Check out some of our featured articles and research. Alternatively, you can view all the latest articles. Interested in writing an article for us, feel free to reach out.
Over the past forty years, there has been an explosion of research in multiple disciplines that have vastly increased the knowledge base about the brain and nervous system and human development and behavior. Changes include an understanding of the role of toxic stress and trauma on the structure of the developing brain and on functioning.
Restraint and seclusion are crisis management strategies that are used in many schools across the nation and the world. Physical Restraint, is exactly what it sounds like, it is a personal restriction that immobilizes or reduces the ability of a student to move his or her torso, arms, legs or head freely. Seclusion is the involuntary confinement of a student alone in a room or area from which the student is physically prevented from leaving.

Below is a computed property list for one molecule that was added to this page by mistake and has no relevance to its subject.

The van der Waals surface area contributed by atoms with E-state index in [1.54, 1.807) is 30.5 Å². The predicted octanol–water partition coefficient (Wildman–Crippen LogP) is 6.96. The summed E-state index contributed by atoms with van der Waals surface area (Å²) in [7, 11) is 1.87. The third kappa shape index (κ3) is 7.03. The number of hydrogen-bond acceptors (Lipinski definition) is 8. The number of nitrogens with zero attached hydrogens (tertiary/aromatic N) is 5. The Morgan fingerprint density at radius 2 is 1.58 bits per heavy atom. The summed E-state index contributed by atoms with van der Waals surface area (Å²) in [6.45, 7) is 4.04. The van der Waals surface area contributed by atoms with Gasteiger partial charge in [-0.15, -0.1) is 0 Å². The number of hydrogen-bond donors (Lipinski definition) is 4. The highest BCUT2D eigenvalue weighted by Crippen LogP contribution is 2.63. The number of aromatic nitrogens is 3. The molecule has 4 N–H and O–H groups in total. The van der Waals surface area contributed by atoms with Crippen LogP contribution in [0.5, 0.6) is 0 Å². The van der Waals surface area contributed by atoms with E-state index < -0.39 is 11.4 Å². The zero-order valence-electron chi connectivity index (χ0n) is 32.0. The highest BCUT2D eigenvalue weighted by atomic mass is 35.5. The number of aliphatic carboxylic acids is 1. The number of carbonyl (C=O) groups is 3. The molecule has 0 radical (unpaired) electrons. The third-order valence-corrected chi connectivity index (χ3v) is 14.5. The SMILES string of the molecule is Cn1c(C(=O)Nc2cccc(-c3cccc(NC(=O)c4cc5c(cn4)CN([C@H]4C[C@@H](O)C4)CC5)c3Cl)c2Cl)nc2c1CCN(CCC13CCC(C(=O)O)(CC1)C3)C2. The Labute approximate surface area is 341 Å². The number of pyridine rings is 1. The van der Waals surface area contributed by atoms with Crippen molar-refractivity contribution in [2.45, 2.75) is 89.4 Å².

A common question from school staff, administrators, and members of local school boards is “if not restraint and seclusion then what?” In this article, we will address how the current approaches to behaviors of concern are failing and leading to the use of restraint and seclusion. We will also address some of the approaches that can be used to reduce and eliminate the use of restraint and seclusion.
The purpose of this paper is to review the events and processes that have occurred over the past decades that have led to the changes in how the behaviors of children and youth are perceived and treated, the rise in disproportionality of disciplinary responses, and the efforts to reverse the trend to criminalize children.
Conducting your own research or looking for references about the use of restraint and seclusion? This page contains numerous resources and links that might be helpful to anyone conducting research on the use of restraint and seclusion.
In this document Beth Tolley tells the history of positive behavior intervention and supports, the approach chosen by the national technical assistance center (PBIS.org), and the harm and contribution that approach is making to the disproportionate discipline rates for children with disabilities.
View all our stories and articles. We share new articles every month. Interested in writing an article for us, feel free to reach out.